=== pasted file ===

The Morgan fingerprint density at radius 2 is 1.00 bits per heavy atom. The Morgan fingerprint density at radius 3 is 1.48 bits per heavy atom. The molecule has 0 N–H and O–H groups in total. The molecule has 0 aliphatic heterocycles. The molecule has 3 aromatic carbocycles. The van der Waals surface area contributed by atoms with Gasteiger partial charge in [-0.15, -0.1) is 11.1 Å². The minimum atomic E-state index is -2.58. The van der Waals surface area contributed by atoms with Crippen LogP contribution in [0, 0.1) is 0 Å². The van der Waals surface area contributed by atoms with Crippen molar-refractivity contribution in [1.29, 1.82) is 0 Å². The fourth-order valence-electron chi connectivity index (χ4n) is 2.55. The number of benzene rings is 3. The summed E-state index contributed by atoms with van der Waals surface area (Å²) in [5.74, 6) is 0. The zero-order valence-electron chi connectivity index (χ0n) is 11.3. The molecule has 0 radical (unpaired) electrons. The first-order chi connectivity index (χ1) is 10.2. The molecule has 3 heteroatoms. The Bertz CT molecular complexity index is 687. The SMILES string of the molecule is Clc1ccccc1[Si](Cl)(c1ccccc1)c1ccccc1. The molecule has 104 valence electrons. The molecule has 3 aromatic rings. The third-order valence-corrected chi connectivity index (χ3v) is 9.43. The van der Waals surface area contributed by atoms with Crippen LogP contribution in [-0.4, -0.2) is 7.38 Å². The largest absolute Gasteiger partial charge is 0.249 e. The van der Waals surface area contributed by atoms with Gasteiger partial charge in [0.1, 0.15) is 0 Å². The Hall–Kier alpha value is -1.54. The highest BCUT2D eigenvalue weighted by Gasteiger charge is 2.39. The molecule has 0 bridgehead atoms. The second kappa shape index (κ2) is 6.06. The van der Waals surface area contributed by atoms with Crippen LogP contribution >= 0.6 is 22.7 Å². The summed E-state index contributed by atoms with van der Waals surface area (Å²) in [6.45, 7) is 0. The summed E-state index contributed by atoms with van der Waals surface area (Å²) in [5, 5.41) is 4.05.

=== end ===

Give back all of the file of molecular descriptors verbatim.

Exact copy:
The Morgan fingerprint density at radius 2 is 1.00 bits per heavy atom. The Morgan fingerprint density at radius 3 is 1.48 bits per heavy atom. The molecule has 0 N–H and O–H groups in total. The molecule has 0 aliphatic heterocycles. The molecule has 3 aromatic carbocycles. The van der Waals surface area contributed by atoms with Gasteiger partial charge in [-0.15, -0.1) is 11.1 Å². The minimum atomic E-state index is -2.58. The van der Waals surface area contributed by atoms with Crippen LogP contribution in [0, 0.1) is 0 Å². The van der Waals surface area contributed by atoms with Crippen molar-refractivity contribution in [1.29, 1.82) is 0 Å². The fourth-order valence-electron chi connectivity index (χ4n) is 2.55. The number of benzene rings is 3. The summed E-state index contributed by atoms with van der Waals surface area (Å²) in [5.74, 6) is 0. The zero-order valence-electron chi connectivity index (χ0n) is 11.3. The molecule has 0 radical (unpaired) electrons. The first-order chi connectivity index (χ1) is 10.2. The molecule has 3 heteroatoms. The Bertz CT molecular complexity index is 687. The SMILES string of the molecule is Clc1ccccc1[Si](Cl)(c1ccccc1)c1ccccc1. The molecule has 104 valence electrons. The molecule has 3 aromatic rings. The third-order valence-corrected chi connectivity index (χ3v) is 9.43. The van der Waals surface area contributed by atoms with Crippen LogP contribution in [-0.4, -0.2) is 7.38 Å². The largest absolute Gasteiger partial charge is 0.249 e. The van der Waals surface area contributed by atoms with Gasteiger partial charge in [0.1, 0.15) is 0 Å². The Hall–Kier alpha value is -1.54. The highest BCUT2D eigenvalue weighted by Gasteiger charge is 2.39. The molecule has 0 bridgehead atoms. The second kappa shape index (κ2) is 6.06. The van der Waals surface area contributed by atoms with Crippen LogP contribution >= 0.6 is 22.7 Å². The summed E-state index contributed by atoms with van der Waals surface area (Å²) in [6.45, 7) is 0. The summed E-state index contributed by atoms with van der Waals surface area (Å²) in [5, 5.41) is 4.05.